Fr-III fraction obtained from normal human plasma by the Cohn's cold alcohol fractionation method was purified by the method of salting-out or fractionation using acrinol. A 5% (w/v) solution of the human IgA thus obtained was mixed with glycine to its final concentration of 1% (w/v), and sodium chloride to that of 0.5% (w/v), and the mixed solution was lyophilized. The moisture content of the lyophilized powder was 2% or less. The powder was heated at 60° C. for 72 hours and then examined for its solubility, IgA concentration, measles antibody titer, and electrophoresis, using a cellulose acetate membrane. The test results were compared with those obtained with the powder before the heating and revealed that the powder was stable also after the heat treatment.
To a 0.1% (w/v) solution of a mouse monoclonal antibody against anti-human lymphoblasts belonging to the IgM class was added human albumin to its final concentration of 1% (w/v), sodium chloride to that of 0.45% (w/v), mannitol to 2% (w/v) and Polyethylene Glycol 4000 to 0.1% (w/v), and then the mixture was lyophilized to a substantially dry state, and further heated at 60° C. for 72 hours.
The antibody titer against human lymphoblasts and the solubility of the lyophilized products were tested both before and after the heat treatment. The results have revealed that 75% of the antibody titer remains and the solubility shows no change after the above-mentioned heat treatment.
To a 2% (w/v) aqueous solution of mouse monoclonal antibodies against established human cancer cells (MKN-45) belonging to the IgG class, was added sodium chloride to a final concentration of 0.6% (w/v) and mannitol to that of 1% (w/v), and the resulting solution was lyophilized to a substantially dry state. Then the lyophilized product was heated at 60° C. for 72 hours. The solubility and the antibody titer were tested with the lyophilized product before and after the heat treatment and the results have revealed that they are not changed by the above-mentioned heat treatment.
To a 5% (w/v) aqueous solution of horse polyclonal antibodies against human lymphocytes belonging to the IgG class, was added sodium chloride to a final concentration of 0.7% (w/v) and glycine to that of 1% (w/v). The resulting solution was lyophilized to a substantially dry state, and further heated at 60° C. for 72 hours. The product was examined in the same manner as in Example 4 and the results have revealed that the examined properties are not changed by the above-mentioned heat treatment.
In the same manner as that disclosed in Japanese Patent Application Kokai (Laid-Open) No. 72526/83, human monoclonal antibodies against HBsAg belonging to the IgG class were produced by using human B-lymphocytes transformed with EB-viruses. To aqueous, 1% (w/v) solution of the antibody was added sodium chloride to a final concentrration of 1% (w/v). The mixture was lyophilized and then heated at 70° C. for 30 hours. The test results of the HBs antibody titer have revealed that it is not changed by the above-mentioned heat treatment.
To a 5% (w/v) solution of Fr-II (IgG fraction) prepared in the same manner as in Example 1, was added the stabilizer listed in Table 1 each to a final concentration of 0.5% (w/v). The resulting solution was adjusted to a pH of 6.3 to 6.5 and then lyophilized to a substantially dry state. The IgG powder thus obtained was heat-treated at 60° C. for 72 hours and then examined for the solubility, anti-diphtherial toxin titer and measles antibody titer. The results are shown in Table 1. The tests were conducted according to "THE STANDARD FOR BIOLOGICAL MEDICAL PREPARATIONS" (p. 207-209, published by SAIKIN SEIZAI KYOKAI, 1979).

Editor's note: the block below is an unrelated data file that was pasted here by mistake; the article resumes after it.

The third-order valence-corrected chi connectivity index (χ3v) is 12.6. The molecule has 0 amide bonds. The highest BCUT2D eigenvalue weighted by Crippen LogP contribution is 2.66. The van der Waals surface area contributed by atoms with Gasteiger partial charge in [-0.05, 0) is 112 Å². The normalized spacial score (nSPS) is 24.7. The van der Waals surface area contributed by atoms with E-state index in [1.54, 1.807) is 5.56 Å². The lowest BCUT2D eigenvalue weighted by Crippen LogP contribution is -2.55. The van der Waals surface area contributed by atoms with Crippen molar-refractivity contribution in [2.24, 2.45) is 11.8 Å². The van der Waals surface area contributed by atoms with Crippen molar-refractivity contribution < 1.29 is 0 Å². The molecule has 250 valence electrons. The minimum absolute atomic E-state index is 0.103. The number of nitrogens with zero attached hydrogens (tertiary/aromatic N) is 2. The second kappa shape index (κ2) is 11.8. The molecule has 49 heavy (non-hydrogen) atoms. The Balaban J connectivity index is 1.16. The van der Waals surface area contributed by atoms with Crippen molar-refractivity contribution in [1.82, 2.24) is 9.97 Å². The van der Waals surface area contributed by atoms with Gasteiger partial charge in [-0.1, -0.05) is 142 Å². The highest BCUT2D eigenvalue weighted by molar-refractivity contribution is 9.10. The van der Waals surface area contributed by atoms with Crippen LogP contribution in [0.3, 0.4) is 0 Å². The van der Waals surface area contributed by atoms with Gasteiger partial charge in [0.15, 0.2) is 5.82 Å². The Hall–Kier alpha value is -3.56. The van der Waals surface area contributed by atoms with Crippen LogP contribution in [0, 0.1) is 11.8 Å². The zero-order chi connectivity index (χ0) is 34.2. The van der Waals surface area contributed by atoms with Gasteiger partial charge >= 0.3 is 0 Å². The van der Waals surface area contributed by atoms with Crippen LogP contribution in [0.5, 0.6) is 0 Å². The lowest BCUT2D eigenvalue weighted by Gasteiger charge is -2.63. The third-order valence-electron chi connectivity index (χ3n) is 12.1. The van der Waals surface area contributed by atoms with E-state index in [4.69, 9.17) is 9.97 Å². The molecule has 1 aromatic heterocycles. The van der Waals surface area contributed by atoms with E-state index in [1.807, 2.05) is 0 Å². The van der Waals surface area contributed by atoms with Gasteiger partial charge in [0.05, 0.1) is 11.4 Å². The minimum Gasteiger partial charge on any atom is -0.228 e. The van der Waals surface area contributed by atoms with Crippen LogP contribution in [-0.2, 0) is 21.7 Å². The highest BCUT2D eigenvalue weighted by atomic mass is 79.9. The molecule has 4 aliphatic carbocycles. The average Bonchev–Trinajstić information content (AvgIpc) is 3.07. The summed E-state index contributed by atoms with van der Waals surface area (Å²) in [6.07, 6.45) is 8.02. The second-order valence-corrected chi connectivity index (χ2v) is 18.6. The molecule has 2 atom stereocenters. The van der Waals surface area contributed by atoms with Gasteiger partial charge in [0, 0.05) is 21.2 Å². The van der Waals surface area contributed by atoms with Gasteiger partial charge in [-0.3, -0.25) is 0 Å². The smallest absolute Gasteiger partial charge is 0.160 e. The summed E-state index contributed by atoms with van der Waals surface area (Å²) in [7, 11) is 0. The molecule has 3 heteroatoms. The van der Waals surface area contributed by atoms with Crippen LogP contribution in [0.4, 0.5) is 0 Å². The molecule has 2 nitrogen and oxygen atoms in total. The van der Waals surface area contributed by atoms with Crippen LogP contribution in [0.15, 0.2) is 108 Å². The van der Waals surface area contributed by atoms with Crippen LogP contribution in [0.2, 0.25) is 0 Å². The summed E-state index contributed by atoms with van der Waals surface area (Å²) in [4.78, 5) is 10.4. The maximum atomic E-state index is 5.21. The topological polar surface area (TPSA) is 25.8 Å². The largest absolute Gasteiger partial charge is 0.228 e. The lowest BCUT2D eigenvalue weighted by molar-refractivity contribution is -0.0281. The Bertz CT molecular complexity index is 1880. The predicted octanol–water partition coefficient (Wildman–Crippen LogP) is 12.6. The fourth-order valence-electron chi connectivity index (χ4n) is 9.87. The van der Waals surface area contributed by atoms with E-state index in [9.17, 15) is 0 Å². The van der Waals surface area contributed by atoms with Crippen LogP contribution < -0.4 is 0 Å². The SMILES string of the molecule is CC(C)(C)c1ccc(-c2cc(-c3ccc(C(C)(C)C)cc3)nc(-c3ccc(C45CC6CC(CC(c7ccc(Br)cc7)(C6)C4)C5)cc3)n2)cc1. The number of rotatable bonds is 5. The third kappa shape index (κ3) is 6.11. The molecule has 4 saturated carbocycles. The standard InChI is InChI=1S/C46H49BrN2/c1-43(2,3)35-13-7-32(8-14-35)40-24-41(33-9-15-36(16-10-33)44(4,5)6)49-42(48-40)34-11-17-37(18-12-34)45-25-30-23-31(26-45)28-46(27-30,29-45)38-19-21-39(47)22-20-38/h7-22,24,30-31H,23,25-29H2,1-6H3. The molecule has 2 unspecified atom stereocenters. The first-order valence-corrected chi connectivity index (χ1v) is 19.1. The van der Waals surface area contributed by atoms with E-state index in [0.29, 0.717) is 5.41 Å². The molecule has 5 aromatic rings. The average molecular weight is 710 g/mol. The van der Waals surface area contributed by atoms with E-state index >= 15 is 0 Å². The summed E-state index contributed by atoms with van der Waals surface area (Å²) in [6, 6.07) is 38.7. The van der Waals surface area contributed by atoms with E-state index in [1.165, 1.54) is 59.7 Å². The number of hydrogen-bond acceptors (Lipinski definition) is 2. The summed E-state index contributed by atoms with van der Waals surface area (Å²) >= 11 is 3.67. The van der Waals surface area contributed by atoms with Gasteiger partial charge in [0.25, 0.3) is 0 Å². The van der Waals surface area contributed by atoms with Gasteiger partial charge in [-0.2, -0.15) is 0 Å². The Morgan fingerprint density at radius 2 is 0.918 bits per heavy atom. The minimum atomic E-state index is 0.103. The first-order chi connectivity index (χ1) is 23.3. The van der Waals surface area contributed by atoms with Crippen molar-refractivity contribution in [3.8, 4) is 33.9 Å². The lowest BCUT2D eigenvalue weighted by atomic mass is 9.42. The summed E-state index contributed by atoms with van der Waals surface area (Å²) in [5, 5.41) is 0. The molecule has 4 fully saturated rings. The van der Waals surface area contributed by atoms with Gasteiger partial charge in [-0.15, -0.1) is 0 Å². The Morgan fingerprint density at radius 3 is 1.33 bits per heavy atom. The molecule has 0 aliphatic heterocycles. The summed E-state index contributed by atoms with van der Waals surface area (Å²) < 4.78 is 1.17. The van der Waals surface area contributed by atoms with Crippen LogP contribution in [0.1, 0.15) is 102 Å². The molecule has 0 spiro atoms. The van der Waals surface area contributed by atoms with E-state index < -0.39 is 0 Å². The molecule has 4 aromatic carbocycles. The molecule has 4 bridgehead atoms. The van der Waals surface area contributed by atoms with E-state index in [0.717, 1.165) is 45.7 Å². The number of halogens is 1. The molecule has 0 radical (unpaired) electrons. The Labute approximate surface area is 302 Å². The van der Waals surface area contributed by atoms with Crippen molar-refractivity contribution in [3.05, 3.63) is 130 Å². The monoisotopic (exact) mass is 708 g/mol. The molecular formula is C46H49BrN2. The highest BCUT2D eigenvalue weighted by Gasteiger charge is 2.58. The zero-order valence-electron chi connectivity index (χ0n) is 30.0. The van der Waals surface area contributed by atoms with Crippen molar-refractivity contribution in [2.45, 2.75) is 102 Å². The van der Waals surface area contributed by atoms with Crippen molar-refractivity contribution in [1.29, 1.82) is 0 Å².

The results have revealed that the stability is improved by the use of the stabilizer as compared with the case where no stabilizer is added (control). The stabilizing effect was similar both in the single use of a stabilizer and in the joint use of two or more stabilizers. Further, no particular difference in the effect was observed with difference in the mixing ratio of jointly used stabilizers.
To a 5% (w/v) aqueous solution of Fr-II (IgG fraction) prepared in the same manner as in Example 1, was added the stabilizer listed in Table 2 each in an amount indicated in the Table. The resulting solution was adjusted to a pH of 6.3 to 6.5 and then lyophilized. The procedures thereafter were similar to those in Experimental Example 1. The results obtained are shown in Table 2.
The results have revealed that the effective amount of the stabilizer is 0.01 to 2% (w/v) relative to the aqueous solution of the IgG fraction. The effective amount was the same irrespective of whether the stabilizers were used each alone or in combination.
TABLE 1______________________________________Stabilizer B C D______________________________________Fr-II (standard): Before heat 3-4 27treatmentNo addition (Control) x 2-3 20Single useGlycine o 3-4 28Sodium chloride o 3-4 26Sodium acetate o 3-4 25Polyethylene glycol 4000 o 3-4 26Albumin o 3-4 28Mannitol o 3-4 26Joint useGlycine/Polyethylene (1:1) o 3-4 27glycol 4000Glycine/Polyethylene (1:2) o 3-4 26glycol 4000Glycine/Polyethylene (2:1) o 3-4 28glycol 4000Sodium acetate/Albumin (2:1) o 3-4 26Sodium chloride/Mannitol (1:3) o 3-4 26Glycine/Polyethylene (1:1:1) o 3-4 27glycol 4000/Sodiumchloride______________________________________
TABLE 2______________________________________Stabilizer A B C D______________________________________Fr-II (Standard) 3-4 27No addition (Control) 0 x 2-3 20Single useGlycine 0.001 x 2-3 22 0.01 Δ 3-4 22 0.1 o 3-4 26 1.0 o 3-4 26 2.0 o 3-4 27 5.0 Δ 3-4 27Polyethylene glycol 0.001 x 2-3 224000 0.01 o 3-4 27 1.0 o 3-4 27 5.0 x 2-3 20Joint useSodium chloride/Mannitol (1:1) 0.001 x 2-3 20 0.01 o 3-4 26 0.1 o 3-4 26 1.0 o 3-4 27 2.0 o 3-4 27 5.0 Δ 3-4 22Glycine/Sodium acetate (3:1) 0.01 o 3-4 27 0.1 o 3-4 27Sodium chloride/ (1:1:1) 0.01 o 3- 4 27Polyethylene glycol 0.1 o 3-4 274000/Albumin______________________________________ Note: A: Amount of stabilizer added [% B: Solubility (o: Easily soluble; Δ: Some insolubles; x: Many insolubles) C: Antidiphtherial toxin titer (IU/100 mg) D: Measles antibody titer (IU/100 mg)